He estimated DeCoster had invested $126 million to date, and both he and Orland Bethel said there is no promissory note and no schedule of repayment between the egg farm and DeCoster.
According to state records, Hershey testified neither he nor Bethel were willing to assume any personal financial risk in the farm’s purchase. Both men offered up only $10,000 as an initial investment.
Even with that said, Hershey said he owns 30 percent of Ohio Fresh Eggs and Orland Bethel owns 70 percent.
Very involved. In testimony, retired University of Iowa economist Neil Harl said the way the option to purchase agreement was set up, with DeCoster paying the bulk of the money to purchase the farm up front, indicated DeCoster would have much more input in company operations than Ohio Fresh Eggs initially let on.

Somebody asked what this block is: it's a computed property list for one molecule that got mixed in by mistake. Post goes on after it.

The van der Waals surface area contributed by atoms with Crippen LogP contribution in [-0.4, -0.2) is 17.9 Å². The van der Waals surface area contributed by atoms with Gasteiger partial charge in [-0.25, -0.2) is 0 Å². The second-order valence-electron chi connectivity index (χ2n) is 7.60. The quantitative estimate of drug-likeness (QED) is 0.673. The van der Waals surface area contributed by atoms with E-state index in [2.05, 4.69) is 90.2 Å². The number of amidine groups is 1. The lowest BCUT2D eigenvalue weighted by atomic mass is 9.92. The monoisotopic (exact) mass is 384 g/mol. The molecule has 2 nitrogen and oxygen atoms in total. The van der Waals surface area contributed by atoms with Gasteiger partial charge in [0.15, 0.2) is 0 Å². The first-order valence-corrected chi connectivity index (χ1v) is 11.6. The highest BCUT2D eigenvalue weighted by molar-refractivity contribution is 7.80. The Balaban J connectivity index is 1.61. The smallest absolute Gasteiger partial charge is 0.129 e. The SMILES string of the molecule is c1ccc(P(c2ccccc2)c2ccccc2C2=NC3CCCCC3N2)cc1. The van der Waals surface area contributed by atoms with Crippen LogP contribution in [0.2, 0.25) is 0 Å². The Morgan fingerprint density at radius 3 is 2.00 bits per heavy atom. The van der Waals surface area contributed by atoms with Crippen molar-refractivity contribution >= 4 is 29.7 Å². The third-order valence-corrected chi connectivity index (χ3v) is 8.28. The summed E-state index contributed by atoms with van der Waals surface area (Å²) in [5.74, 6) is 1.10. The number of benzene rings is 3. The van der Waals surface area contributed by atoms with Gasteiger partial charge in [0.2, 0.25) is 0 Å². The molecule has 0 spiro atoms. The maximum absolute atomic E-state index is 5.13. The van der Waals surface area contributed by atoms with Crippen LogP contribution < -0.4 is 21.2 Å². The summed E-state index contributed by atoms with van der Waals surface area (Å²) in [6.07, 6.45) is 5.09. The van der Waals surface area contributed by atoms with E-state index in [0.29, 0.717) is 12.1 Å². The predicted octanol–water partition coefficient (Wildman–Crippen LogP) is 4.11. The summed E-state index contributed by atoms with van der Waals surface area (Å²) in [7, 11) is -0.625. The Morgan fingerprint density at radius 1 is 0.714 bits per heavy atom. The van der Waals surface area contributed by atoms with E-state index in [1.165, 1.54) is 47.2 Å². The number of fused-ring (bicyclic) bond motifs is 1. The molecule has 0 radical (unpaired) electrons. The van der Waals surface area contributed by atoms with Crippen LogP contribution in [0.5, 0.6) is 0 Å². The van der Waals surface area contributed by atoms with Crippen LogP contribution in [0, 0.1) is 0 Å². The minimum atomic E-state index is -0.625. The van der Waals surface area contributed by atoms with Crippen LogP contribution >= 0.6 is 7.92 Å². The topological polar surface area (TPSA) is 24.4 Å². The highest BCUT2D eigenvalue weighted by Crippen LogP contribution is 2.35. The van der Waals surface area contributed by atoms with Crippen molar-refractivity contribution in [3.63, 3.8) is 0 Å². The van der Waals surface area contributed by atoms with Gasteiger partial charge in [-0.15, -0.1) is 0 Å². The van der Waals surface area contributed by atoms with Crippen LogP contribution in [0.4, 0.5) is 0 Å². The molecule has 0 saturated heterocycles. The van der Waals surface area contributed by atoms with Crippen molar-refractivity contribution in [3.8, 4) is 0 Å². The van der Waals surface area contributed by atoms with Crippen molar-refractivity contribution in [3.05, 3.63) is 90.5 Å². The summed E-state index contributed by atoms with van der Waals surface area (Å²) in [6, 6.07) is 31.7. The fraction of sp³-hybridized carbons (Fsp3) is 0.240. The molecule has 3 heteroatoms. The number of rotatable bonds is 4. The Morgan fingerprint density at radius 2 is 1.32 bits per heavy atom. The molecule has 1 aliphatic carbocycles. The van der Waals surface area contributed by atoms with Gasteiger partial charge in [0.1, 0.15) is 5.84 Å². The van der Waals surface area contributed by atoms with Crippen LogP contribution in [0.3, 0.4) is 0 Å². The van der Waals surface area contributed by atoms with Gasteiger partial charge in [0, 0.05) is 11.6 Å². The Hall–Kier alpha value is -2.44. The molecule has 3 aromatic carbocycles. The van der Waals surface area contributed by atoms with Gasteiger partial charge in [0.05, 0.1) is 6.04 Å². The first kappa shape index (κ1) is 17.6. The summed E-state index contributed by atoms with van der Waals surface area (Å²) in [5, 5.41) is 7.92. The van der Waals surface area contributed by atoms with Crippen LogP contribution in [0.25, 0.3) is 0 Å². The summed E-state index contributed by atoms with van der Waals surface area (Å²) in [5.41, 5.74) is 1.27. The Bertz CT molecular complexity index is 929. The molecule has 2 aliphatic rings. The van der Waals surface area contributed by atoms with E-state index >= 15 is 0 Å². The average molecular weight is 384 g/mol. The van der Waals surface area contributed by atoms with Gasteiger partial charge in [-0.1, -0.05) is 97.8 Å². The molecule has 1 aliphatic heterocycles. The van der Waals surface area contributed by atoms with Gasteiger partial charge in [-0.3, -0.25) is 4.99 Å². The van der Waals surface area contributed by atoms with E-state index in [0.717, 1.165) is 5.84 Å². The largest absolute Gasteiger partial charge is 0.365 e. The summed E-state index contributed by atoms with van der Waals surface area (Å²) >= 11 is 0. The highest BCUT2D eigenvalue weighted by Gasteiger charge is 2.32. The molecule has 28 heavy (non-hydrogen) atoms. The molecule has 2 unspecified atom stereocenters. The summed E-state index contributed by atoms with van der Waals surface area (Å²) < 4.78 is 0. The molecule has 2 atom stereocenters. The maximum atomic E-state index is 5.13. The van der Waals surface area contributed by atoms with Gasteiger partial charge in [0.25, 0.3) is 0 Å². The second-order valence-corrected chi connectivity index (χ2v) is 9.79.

In fact, the purchase agreement would let DeCoster oust Hershey and Bethel and buy Ohio Fresh Eggs for just $10,000 more than he’d already pumped into the company.
Harl, who is also an attorney, said though DeCoster said he wasn’t in managerial control of the company, other documents pointed out that he was.
And for that, his name should have rightfully appeared on the farm’s permits to install and operate.
Ohio Fresh Eggs maintains DeCoster was merely an investor and had a limited role that would have not required his name be revealed on any permits.
Out in the wash. The department of agriculture also says that “Hershey’s purpose in the purchase … was to recoup the $2 million owed to the Hershey Equipment Company and the $5 million owed to Big Dutchman,” a European firm that sold equipment to the egg farm but was never paid. Hershey was the U.S. distributor for Big Dutchman at that time.
ODA says Hershey is paid $4,000 per week as recoupment and to serve as general manager of Ohio Fresh Eggs’ facilities.
The state also maintains Bethel’s incentive for his agreement with DeCoster is that Hillandale Farms “would continue to receive a supply of eggs for distribution” from the farm.